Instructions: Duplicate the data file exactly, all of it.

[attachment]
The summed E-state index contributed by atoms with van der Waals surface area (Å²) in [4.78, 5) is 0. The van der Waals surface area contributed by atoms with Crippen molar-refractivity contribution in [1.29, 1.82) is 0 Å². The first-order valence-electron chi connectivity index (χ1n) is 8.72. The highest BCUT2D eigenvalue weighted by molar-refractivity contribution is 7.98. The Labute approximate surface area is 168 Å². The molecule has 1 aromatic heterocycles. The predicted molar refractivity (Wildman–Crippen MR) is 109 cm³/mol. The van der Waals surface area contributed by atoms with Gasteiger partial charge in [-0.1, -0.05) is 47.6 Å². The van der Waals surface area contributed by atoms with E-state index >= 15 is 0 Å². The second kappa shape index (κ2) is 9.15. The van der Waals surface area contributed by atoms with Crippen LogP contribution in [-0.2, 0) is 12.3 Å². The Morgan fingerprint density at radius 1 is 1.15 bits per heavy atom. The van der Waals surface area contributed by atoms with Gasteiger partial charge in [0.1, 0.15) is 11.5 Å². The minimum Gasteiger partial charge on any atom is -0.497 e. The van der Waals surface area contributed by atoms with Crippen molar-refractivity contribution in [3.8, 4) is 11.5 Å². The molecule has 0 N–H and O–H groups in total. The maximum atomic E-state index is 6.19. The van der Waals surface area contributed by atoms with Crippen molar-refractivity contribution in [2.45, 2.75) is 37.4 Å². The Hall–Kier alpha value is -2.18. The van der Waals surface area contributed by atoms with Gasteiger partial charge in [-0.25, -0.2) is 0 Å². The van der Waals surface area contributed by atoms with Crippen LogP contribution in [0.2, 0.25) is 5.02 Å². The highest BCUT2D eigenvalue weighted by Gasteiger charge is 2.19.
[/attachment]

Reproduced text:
The summed E-state index contributed by atoms with van der Waals surface area (Å²) in [4.78, 5) is 0. The van der Waals surface area contributed by atoms with Crippen molar-refractivity contribution in [1.29, 1.82) is 0 Å². The first-order valence-electron chi connectivity index (χ1n) is 8.72. The highest BCUT2D eigenvalue weighted by molar-refractivity contribution is 7.98. The Labute approximate surface area is 168 Å². The molecule has 1 aromatic heterocycles. The predicted molar refractivity (Wildman–Crippen MR) is 109 cm³/mol. The van der Waals surface area contributed by atoms with Gasteiger partial charge in [-0.1, -0.05) is 47.6 Å². The van der Waals surface area contributed by atoms with E-state index >= 15 is 0 Å². The second kappa shape index (κ2) is 9.15. The van der Waals surface area contributed by atoms with Crippen LogP contribution in [-0.2, 0) is 12.3 Å². The Morgan fingerprint density at radius 1 is 1.15 bits per heavy atom. The van der Waals surface area contributed by atoms with Gasteiger partial charge in [0.1, 0.15) is 11.5 Å². The minimum Gasteiger partial charge on any atom is -0.497 e. The van der Waals surface area contributed by atoms with Crippen molar-refractivity contribution in [3.8, 4) is 11.5 Å². The molecule has 0 N–H and O–H groups in total. The maximum atomic E-state index is 6.19. The van der Waals surface area contributed by atoms with Crippen molar-refractivity contribution in [2.45, 2.75) is 37.4 Å². The Hall–Kier alpha value is -2.18. The van der Waals surface area contributed by atoms with Gasteiger partial charge in [-0.25, -0.2) is 0 Å². The van der Waals surface area contributed by atoms with Crippen LogP contribution in [0.2, 0.25) is 5.02 Å². The highest BCUT2D eigenvalue weighted by Gasteiger charge is 2.19.